The interesting times of a village lace business

A square piece of white decorative lace work on a blue background

A sample of Branscombe Lace in Honiton Museum - Credit: Honiton Museum

Branscombe point lace is made in a totally different way than other Devon laces. Needles, not bobbins are used. A tape or braid is tacked to a pattern drawn on paper and the spaces between the tape are filled with a variety of stitches using a needle and thread. 

A purl edging is usually worked around the finished piece. It is thought that this method of lacemaking was introduced by John Tucker of Branscombe in the 1860s to make it faster to produce and it sold more cheaply than lace made using the Honiton technique.

John Tucker and his wife Harriet lived with her parents Samuel and Abigail Chick in Branscombe. They were long established and thriving lace merchants and for some time John worked as their agent before becoming a lace manufacturer himself when the Chicks retired to Sidmouth.

In 1844, nationwide newspapers exposed John Tucker for using the truck system to pay workers which was made illegal 13 years earlier. He paid lacemakers in goods such as tea, bread, and butter or with tokens which could be exchanged for goods in his shop. Abigail, his mother and employer, was fined £5 and £2 costs and ordered to pay Sarah Perry £2 10 shillings.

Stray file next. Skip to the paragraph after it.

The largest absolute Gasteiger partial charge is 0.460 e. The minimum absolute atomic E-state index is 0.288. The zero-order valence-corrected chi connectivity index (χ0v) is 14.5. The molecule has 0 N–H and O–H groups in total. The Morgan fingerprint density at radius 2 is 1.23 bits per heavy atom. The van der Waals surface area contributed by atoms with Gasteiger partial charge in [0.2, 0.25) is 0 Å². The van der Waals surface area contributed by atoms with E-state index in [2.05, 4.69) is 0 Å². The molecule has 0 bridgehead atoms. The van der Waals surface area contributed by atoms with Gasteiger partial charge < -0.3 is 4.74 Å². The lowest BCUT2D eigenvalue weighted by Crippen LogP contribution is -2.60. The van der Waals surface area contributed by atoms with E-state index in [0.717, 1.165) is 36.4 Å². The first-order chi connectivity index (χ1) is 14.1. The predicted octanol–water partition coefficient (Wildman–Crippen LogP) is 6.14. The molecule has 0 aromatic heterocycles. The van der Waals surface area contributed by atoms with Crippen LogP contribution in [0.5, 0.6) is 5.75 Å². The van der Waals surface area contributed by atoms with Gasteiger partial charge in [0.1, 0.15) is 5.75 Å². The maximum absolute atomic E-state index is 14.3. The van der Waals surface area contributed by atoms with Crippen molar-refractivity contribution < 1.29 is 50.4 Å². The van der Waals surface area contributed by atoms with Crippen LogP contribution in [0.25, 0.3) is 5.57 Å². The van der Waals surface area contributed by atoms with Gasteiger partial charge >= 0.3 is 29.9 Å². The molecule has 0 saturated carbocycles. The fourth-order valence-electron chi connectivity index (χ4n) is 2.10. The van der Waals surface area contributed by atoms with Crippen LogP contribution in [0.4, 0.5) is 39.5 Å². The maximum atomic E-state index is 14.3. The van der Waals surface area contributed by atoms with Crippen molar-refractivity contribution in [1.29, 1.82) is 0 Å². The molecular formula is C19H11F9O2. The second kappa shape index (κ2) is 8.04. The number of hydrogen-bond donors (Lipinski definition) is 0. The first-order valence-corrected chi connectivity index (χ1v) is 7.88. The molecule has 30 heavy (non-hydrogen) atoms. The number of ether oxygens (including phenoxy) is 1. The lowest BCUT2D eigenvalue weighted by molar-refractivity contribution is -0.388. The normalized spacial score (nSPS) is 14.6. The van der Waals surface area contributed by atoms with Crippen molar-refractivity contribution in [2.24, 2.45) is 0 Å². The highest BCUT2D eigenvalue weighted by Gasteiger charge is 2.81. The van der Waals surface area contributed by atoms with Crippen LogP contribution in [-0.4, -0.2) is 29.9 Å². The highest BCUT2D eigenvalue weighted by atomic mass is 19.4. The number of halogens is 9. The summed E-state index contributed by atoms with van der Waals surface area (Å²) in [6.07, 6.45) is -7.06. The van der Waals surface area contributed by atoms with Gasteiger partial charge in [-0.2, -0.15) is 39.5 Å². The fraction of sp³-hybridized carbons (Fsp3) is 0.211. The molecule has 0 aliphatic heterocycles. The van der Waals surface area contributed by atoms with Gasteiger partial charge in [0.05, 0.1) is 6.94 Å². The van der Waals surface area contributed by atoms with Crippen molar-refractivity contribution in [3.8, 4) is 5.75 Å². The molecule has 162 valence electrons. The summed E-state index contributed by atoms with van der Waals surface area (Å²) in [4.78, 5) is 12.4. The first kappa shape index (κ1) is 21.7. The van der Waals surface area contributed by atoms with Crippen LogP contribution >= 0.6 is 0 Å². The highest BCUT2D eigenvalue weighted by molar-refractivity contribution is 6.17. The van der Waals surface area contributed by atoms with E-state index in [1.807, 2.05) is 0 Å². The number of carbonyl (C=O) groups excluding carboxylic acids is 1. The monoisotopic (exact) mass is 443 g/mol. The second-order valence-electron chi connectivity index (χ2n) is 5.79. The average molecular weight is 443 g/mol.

The magistrates warned that if there were further convictions, the full penalty would be awarded. 24 years later the subject of truck lace dealers was raised again. Only four manufacturers in the whole area paid their lace workers with cash. Their names were published, and John Tucker was not one of them. At the height of his trade John employed almost 300 people, most of whom were working in their own homes.

John had 12 children, four died in childhood and the surviving ones worked for him. His daughter, Mary, was a talented designer, but he would only allow her to use one candle to work by. He used to weigh out the thread to his workers and weighed the lace when it was made to ensure the lacemakers did not make a little on the side.

When John died in 1877, he left £50,000 plus property in London, Branscombe, Sidmouth, St Teath and Honiton. His daughters locked up the lace workroom and the shop. The doors were not reopened until after the death of his youngest daughter Louisa. A bonfire burned the contents of the workshop for days on end.

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